But I’m dying to tell my story
For all my friends to read
It’s hard to figure Zevon’s use of the word “dying” here. Are the destructive effects of addiction being reordered, in rehab, to serve the purpose of a narrative? And, at this moment, is the controlling narrative frame primarily therapeutic, or artistic? I read this conundrum as comparable to what Charlie Smith does more icily in his poem “Heroin,” which ends with the following self-accusatory lines: “It was two days before she died without regaining consciousness, / as I say in the memoir they are paying me so handsomely for.”
Zevon’s lyric similarly suggests that a transparent narrative of death-dealing addiction and life-saving rehab is not possible when it is done for public consumption and personal profit, or even mainly for artistic purposes. Whatever the therapeutic value of documenting difficult personal experiences, these other motives end up driving the project, perhaps even creating filters for memory. They must be accounted for, and this accounting is what redeems the artistic appropriation of the therapeutic genre. And yet, despite this dominant note of self-skepticism, the theme of sincere, shared hope— even if in the still-comic idea of learning basic life lessons from professionals in a country-club setting— remains real and present. This is evident when the lyric’s conclusion turns from “golf in the afternoon” to:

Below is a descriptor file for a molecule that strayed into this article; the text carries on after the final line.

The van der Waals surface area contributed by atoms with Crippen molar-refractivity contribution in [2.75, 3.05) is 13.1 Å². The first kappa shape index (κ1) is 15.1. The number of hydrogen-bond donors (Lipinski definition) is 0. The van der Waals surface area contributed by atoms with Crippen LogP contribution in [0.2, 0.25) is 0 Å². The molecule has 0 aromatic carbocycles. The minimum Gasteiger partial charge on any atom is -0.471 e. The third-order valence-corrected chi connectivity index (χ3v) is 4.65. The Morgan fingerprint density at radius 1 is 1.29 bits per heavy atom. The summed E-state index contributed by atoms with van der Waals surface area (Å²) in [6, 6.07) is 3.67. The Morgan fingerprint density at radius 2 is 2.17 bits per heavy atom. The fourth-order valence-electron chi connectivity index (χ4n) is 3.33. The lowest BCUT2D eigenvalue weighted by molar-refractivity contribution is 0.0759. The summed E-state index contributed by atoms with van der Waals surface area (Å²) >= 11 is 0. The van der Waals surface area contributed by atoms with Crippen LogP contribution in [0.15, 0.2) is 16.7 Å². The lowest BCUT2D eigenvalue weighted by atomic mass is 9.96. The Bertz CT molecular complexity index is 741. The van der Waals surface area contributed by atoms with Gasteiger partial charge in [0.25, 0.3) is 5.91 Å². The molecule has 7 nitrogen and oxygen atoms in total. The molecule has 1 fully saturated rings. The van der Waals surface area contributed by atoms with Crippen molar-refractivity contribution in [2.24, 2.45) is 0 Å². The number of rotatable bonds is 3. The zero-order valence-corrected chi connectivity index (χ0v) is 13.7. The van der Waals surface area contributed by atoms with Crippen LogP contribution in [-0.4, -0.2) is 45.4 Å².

Well, it’s tough to be somebody
And it’s hard not to fall apart
Up here on Rehab Mountain
We gonna learn these things by heart